Most people who eat avocado regularly tend to be healthier than those who don’t. There are several recipes for making delicious avocado for consumption. Guacamole is one of the most popular, which has become a part of international cuisine.

10. Red Lentils

Protein, iron, and potassium are the main reasons people eat red lentils. Also, the edible legume is one of the best foods that are rich in omega-3. Eating red lentils is also good for the skin, helping you have that fabulous glow. It also supplies magnesium, which aids the flow of blood and oxygen around the body.[13]

You can also get folate from red lentils. These nutrients all work to improve blood vessels and promote a good heart. You can cook it, eat it alone, or add it to salads and vegetables.

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11. Mustard Seed

Eating mustard seed or mustard oil is good for health in many ways. It’s one of the foods in the world that provides healthy oil goods for consumption. Mustard seed contains not just omega-3 but also omega-6 and other saturated fat content. It also promotes energy and vitality.[14] Are you feeling tired and unable to do what you want? You can improve your productivity by chewing on some mustard seeds.

It also supports heart health, reduces inflammation, and treats colds. There are several ways to eat it. You can add to salads, sprinkled inside warm meals, or added to milk. The best way to consume mustard seed is by making it into a mustard paste. Then, it can go into salad dressing and other things.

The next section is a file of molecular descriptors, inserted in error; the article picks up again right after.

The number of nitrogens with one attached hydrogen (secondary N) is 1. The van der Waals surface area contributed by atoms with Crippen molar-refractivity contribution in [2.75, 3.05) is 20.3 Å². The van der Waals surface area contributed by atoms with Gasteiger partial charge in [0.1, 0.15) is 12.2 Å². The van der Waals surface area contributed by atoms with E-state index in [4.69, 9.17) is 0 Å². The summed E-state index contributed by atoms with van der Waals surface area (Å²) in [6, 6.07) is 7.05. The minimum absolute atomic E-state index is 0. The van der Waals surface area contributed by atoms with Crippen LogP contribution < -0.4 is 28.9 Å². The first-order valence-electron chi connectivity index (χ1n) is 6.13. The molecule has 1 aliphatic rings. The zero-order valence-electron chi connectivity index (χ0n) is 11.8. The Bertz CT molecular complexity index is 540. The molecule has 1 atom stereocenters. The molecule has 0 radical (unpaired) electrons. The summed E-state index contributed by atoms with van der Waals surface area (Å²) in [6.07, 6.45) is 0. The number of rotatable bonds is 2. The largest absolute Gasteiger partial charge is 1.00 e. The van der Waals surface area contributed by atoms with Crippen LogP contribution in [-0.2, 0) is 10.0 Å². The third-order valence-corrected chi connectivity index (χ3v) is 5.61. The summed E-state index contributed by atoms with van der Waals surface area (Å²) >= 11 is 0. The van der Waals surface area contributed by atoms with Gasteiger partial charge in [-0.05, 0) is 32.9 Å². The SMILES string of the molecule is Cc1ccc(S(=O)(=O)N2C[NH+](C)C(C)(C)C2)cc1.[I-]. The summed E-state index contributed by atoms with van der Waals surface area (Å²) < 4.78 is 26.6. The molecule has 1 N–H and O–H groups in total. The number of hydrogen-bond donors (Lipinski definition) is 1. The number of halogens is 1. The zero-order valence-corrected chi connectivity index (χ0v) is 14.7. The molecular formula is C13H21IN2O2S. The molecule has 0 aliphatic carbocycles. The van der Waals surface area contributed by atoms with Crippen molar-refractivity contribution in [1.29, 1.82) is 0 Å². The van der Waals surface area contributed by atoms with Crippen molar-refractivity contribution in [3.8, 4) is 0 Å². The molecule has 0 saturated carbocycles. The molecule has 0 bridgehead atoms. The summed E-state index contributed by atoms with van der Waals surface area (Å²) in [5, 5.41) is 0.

12. Spinach

Eating leafy green plants is good for the health because of their nutrients. They also give energy and reduce oxidative stress. Spinach contains plant compounds like lutein, which is good for eye health. It also contains nitrates, which help to protect the heart and boost energy. You will get vitamin A, K1, C, and folic acid from it as well.[15]

Spinach is one of the best sources of omega-3 for people who love leafy vegetables. 100 grams of spinach has 370 milligrams of omega-3. Eating spinach energizes the body and helps promote an active and healthy lifestyle.[16] The garlic sautéed spinach is a delicacy that is well-known and appreciated around the world.

13. Navy Beans

People eat navy beans because of fiber, thiamine, magnesium, manganese, and folate. It also contains some amount of omega-3. If you love beans, then navy beans are an excellent way to get omega-3 into your system. The omega-3 in navy beans helps regulate sugar blood levels to prevent or manage diabetes.[17]

It also improves digestion, promotes blood circulation, and repairs damaged tissue. Navy beans soup is a delicacy that many people enjoy. You can eat the beans with bread for breakfast. The folate in navy beans provides energy, which keeps you active all day.